Category: News

A Model for Using Hybrid Approach in the Classroom

By Eric Wearne Eric WearneSenior FellowGeorgia Public Policy Foundation As the research continues to try to keep up with the practice on online and blended learning, it can be useful to look at what the marketplace of ideas is producing in the real world. Last week Education Sector profiled Alliance Tennenbaum Family Technology High School, a charter school in Los Angeles, and discussed the school’s use of technology to expand the reach of its teachers: “The school uses a hybrid model that combines online and traditional instruction and allows students to learn in three different ways. On this particular fall day, 16 students are getting traditional in-person instruction in Algebra I from teacher Wendy Chaves; roughly the same number… View Article
GEORGIA PUBLIC POLICY FOUNDATION EVENT February 19, 2013 Contact Benita Dodd at 404-256-4050 or benitadodd@georgiapolicy.org  Register for “American Dream, American Nightmare,” with Cato’s Randal O’Toole Atlanta – Did you know that Georgia had the nation’s fourth-highest foreclosure rate in 2012? There were 105,610 foreclosure filings last year, or one for every 39 homes. Who’s to blame? Greedy bankers? Corrupt politicians? Ignorant homeowners? Find out from Randal O’Toole, author of, “American Nightmare: How Government Undermines the Dream of Homeownership,” at the Georgia Public Policy Foundation’s Leadership Breakfast at 8.a.m. on Tuesday, February 19 at Cobb County’s Georgian Club.   The event, titled “American Dream, American Nightmare“, is a not-to-be-missed explanation of the forces at play in the housing… View Article

How the South Will Rise to Power Again

By Joel Kotkin Joel KotkinDistinguished Presidential Fellow in Urban FuturesChapman University The common media view of the South is as a regressive region, full of overweight, prejudiced, exploited and under-educated numb skulls . This meme was perfectly captured in this Bill Maher-commissioned video from Alexandra Pelosi, the New York-based daughter of House Minority Leader Nancy Pelosi. Given the level of imbecility, maybe we’d be better off if the former Confederate states exiled themselves into their own redneck empire. Travel writer Chuck Thompson recently suggested this approach in a new book. Right now, however, Northerners can content themselves with the largely total isolation of Southerners from the corridors of executive power. Yet even as the old Confederacy’s political banner… View Article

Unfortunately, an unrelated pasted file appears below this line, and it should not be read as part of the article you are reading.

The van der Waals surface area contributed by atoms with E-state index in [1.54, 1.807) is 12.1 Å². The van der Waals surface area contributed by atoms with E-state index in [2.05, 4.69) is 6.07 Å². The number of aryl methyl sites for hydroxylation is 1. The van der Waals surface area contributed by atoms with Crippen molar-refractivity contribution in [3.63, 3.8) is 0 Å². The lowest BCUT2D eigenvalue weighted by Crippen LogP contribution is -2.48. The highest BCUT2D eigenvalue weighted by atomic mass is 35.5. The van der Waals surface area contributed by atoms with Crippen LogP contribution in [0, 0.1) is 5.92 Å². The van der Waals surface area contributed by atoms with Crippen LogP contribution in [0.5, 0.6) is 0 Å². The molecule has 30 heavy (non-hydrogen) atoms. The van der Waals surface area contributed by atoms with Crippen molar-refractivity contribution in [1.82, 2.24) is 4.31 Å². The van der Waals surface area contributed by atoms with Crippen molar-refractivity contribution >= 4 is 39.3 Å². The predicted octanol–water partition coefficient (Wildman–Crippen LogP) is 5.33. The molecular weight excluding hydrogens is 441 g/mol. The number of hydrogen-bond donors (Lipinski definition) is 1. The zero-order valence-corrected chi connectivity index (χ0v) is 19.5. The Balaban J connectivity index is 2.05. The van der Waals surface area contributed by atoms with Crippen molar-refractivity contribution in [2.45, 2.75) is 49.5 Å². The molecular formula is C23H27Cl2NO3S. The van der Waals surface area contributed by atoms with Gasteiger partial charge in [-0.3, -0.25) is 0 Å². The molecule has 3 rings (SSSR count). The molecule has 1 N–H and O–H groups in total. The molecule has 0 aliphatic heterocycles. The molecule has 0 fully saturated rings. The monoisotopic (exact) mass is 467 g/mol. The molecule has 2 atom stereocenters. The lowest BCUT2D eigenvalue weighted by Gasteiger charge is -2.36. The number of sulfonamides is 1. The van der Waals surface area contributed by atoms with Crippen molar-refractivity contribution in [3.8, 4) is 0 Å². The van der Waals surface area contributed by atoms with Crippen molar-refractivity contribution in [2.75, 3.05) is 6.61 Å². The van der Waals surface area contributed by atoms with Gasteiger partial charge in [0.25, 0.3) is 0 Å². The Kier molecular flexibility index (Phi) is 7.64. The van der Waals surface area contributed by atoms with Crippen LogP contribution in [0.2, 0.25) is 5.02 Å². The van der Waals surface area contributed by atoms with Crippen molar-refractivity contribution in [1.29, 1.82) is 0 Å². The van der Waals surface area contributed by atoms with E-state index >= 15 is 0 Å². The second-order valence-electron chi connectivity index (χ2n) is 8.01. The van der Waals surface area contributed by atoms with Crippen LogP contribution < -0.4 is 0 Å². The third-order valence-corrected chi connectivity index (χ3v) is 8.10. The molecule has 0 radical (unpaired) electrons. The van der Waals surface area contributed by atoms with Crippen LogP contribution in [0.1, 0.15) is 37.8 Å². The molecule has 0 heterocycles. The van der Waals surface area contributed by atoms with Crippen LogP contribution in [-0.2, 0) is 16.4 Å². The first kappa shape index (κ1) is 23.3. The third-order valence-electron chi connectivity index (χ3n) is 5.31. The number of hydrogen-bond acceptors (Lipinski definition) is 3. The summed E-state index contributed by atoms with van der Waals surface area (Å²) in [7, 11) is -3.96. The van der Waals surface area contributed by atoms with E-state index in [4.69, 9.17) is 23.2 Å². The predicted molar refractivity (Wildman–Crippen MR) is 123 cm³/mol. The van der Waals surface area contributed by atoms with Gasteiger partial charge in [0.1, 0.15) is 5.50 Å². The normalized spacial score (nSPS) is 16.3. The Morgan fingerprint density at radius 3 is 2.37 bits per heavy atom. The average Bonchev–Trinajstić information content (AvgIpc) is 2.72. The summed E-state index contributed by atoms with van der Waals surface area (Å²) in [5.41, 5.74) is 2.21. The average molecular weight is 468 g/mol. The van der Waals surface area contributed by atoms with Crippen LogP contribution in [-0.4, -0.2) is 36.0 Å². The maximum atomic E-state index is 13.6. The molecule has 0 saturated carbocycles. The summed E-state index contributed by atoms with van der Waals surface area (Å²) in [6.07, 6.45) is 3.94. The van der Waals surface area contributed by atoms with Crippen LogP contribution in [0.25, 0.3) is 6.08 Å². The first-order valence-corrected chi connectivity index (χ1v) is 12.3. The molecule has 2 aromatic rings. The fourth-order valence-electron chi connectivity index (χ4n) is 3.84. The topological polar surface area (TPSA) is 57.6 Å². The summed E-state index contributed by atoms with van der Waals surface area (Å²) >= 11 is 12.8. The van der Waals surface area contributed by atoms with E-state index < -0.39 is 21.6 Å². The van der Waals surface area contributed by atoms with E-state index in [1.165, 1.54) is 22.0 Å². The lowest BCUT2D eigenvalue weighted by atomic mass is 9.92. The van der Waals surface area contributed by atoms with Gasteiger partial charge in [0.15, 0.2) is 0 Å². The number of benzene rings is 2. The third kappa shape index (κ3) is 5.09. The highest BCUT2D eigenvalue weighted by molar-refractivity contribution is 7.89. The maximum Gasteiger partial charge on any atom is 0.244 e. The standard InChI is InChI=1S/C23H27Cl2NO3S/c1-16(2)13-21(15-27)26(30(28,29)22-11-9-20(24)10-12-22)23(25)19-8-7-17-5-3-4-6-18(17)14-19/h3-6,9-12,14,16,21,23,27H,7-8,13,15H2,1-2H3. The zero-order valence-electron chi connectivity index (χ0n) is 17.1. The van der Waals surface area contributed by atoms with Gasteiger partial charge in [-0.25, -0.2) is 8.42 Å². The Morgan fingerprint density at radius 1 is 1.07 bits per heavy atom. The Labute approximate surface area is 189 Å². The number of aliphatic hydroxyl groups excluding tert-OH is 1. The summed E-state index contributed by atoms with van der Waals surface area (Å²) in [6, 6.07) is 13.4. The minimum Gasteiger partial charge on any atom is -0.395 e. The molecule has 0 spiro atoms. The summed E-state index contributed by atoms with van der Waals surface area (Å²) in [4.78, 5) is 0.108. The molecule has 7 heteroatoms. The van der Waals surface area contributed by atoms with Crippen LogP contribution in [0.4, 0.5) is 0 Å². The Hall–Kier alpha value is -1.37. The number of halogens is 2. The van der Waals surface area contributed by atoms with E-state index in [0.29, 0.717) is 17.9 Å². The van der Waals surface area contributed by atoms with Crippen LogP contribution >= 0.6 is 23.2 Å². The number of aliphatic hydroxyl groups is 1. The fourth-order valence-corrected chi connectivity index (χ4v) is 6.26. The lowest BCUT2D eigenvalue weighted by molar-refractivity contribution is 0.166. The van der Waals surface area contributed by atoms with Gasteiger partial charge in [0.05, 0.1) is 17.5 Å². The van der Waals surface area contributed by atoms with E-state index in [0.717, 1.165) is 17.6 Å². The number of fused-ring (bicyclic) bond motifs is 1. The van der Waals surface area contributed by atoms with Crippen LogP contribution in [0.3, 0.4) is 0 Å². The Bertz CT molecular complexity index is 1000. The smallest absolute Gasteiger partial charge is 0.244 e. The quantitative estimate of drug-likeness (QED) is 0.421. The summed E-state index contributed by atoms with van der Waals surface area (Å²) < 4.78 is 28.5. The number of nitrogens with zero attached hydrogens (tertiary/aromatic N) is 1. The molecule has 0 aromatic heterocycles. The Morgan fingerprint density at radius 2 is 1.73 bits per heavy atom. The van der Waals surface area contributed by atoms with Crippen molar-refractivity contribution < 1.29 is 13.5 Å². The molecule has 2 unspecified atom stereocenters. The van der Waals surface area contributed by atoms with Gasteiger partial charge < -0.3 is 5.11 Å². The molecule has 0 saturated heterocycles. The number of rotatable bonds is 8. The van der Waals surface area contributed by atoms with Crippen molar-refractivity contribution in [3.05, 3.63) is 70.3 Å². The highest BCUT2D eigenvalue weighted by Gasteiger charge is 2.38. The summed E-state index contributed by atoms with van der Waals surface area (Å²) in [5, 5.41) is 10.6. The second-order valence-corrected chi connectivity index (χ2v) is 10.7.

By Mike Klein Mike Klein, EditorGeorgia Public Policy Foundation Georgians will need a comfy couch, lots of time and perhaps some caffeine when they begin to read newly introduced juvenile justice and civil code legislation.  Juvenile justice provisions in  House Bill 242 include a proposal to completely revise the state’s 32-year-old juvenile Designated Felony Act, a long overdue step forward, by creating two classes of more and less serious juvenile felony crimes. Juvenile civil code revisions would update laws that govern how juvenile courts operate and the rights of minors in custody and other situations.  The legislation is a comfy couch read at 244 pages.  The juvenile justice sections closely follow the Special Council on Criminal Justice Reform recommendations,… View Article
By Mike Klein Mike Klein, Editor, Georgia Public Policy Foundation Georgia Supreme Court Chief Justice Carol Hunstein declared the state is at a “crossroads in juvenile justice history” and challenged the General Assembly to expand mental health services for “clearly disturbed youngsters” during her final State of the Judiciary address, telling lawmakers, “We wait for the explosion and it will come” unless courts have more resources for dealing with juveniles who are clearly at risk to themselves and others. Hunstein delivered her final State of the Judiciary Address to the General Assembly Thursday morning in Atlanta.  Her term as Chief Justice expires later this year.  Hunstein devoted a major section of her remarks to adult and juvenile justice system reforms. … View Article